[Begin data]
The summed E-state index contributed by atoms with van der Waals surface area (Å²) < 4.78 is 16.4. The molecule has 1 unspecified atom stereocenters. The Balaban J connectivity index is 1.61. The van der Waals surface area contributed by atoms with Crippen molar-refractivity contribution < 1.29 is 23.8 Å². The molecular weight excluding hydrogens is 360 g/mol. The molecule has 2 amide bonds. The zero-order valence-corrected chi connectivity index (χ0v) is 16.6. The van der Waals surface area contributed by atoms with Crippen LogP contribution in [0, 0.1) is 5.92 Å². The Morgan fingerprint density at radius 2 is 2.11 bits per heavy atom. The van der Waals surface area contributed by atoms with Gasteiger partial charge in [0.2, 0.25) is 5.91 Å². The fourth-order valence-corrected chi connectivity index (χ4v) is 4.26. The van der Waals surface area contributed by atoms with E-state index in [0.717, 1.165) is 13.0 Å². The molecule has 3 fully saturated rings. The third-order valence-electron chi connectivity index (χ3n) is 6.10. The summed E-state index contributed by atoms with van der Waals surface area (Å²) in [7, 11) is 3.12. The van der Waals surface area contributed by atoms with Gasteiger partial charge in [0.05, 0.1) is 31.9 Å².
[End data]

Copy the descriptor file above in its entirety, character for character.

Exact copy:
The summed E-state index contributed by atoms with van der Waals surface area (Å²) < 4.78 is 16.4. The molecule has 1 unspecified atom stereocenters. The Balaban J connectivity index is 1.61. The van der Waals surface area contributed by atoms with Crippen molar-refractivity contribution < 1.29 is 23.8 Å². The molecular weight excluding hydrogens is 360 g/mol. The molecule has 2 amide bonds. The zero-order valence-corrected chi connectivity index (χ0v) is 16.6. The van der Waals surface area contributed by atoms with Crippen LogP contribution in [0, 0.1) is 5.92 Å². The Morgan fingerprint density at radius 2 is 2.11 bits per heavy atom. The van der Waals surface area contributed by atoms with Gasteiger partial charge in [0.2, 0.25) is 5.91 Å². The fourth-order valence-corrected chi connectivity index (χ4v) is 4.26. The van der Waals surface area contributed by atoms with E-state index in [0.717, 1.165) is 13.0 Å². The molecule has 3 fully saturated rings. The third-order valence-electron chi connectivity index (χ3n) is 6.10. The summed E-state index contributed by atoms with van der Waals surface area (Å²) in [7, 11) is 3.12. The van der Waals surface area contributed by atoms with Gasteiger partial charge in [0.05, 0.1) is 31.9 Å².